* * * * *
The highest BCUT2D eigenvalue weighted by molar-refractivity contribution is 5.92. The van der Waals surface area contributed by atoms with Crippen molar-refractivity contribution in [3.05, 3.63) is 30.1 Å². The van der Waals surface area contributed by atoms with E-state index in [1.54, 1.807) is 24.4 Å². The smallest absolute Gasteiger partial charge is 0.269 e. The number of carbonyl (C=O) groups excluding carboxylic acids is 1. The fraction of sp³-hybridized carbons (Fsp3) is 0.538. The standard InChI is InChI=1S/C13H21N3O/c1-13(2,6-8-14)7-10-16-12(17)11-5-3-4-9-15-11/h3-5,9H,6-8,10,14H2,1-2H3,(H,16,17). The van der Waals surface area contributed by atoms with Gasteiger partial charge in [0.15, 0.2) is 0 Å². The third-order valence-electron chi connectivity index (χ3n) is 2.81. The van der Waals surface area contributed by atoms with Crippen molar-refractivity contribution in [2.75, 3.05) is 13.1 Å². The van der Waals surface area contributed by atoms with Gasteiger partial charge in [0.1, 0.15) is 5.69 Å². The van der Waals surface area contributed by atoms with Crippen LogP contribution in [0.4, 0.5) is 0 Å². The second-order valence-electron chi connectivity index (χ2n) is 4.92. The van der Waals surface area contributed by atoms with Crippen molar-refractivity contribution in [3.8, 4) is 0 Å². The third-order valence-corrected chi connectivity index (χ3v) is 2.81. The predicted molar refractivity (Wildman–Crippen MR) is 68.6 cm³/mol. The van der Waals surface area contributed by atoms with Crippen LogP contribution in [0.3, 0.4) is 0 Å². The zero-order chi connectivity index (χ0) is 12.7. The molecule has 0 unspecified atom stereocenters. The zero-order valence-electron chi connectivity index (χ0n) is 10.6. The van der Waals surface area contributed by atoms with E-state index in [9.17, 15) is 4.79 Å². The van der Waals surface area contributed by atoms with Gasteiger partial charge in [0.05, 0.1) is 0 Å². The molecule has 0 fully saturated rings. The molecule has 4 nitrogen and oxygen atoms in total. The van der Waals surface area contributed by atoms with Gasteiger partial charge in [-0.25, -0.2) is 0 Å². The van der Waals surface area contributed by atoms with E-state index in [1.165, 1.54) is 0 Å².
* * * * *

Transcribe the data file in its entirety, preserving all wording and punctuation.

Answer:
The highest BCUT2D eigenvalue weighted by molar-refractivity contribution is 5.92. The van der Waals surface area contributed by atoms with Crippen molar-refractivity contribution in [3.05, 3.63) is 30.1 Å². The van der Waals surface area contributed by atoms with E-state index in [1.54, 1.807) is 24.4 Å². The smallest absolute Gasteiger partial charge is 0.269 e. The number of carbonyl (C=O) groups excluding carboxylic acids is 1. The fraction of sp³-hybridized carbons (Fsp3) is 0.538. The standard InChI is InChI=1S/C13H21N3O/c1-13(2,6-8-14)7-10-16-12(17)11-5-3-4-9-15-11/h3-5,9H,6-8,10,14H2,1-2H3,(H,16,17). The van der Waals surface area contributed by atoms with Gasteiger partial charge in [0.15, 0.2) is 0 Å². The third-order valence-electron chi connectivity index (χ3n) is 2.81. The van der Waals surface area contributed by atoms with Crippen molar-refractivity contribution in [2.75, 3.05) is 13.1 Å². The van der Waals surface area contributed by atoms with Gasteiger partial charge in [0.1, 0.15) is 5.69 Å². The van der Waals surface area contributed by atoms with Crippen LogP contribution in [0.4, 0.5) is 0 Å². The second-order valence-electron chi connectivity index (χ2n) is 4.92. The van der Waals surface area contributed by atoms with Crippen molar-refractivity contribution in [3.8, 4) is 0 Å². The third-order valence-corrected chi connectivity index (χ3v) is 2.81. The predicted molar refractivity (Wildman–Crippen MR) is 68.6 cm³/mol. The van der Waals surface area contributed by atoms with Crippen LogP contribution in [0.3, 0.4) is 0 Å². The zero-order chi connectivity index (χ0) is 12.7. The molecule has 0 unspecified atom stereocenters. The zero-order valence-electron chi connectivity index (χ0n) is 10.6. The van der Waals surface area contributed by atoms with E-state index in [9.17, 15) is 4.79 Å². The van der Waals surface area contributed by atoms with Gasteiger partial charge in [0.05, 0.1) is 0 Å². The molecule has 0 fully saturated rings. The molecule has 4 nitrogen and oxygen atoms in total. The van der Waals surface area contributed by atoms with Gasteiger partial charge in [-0.25, -0.2) is 0 Å². The van der Waals surface area contributed by atoms with E-state index in [1.165, 1.54) is 0 Å².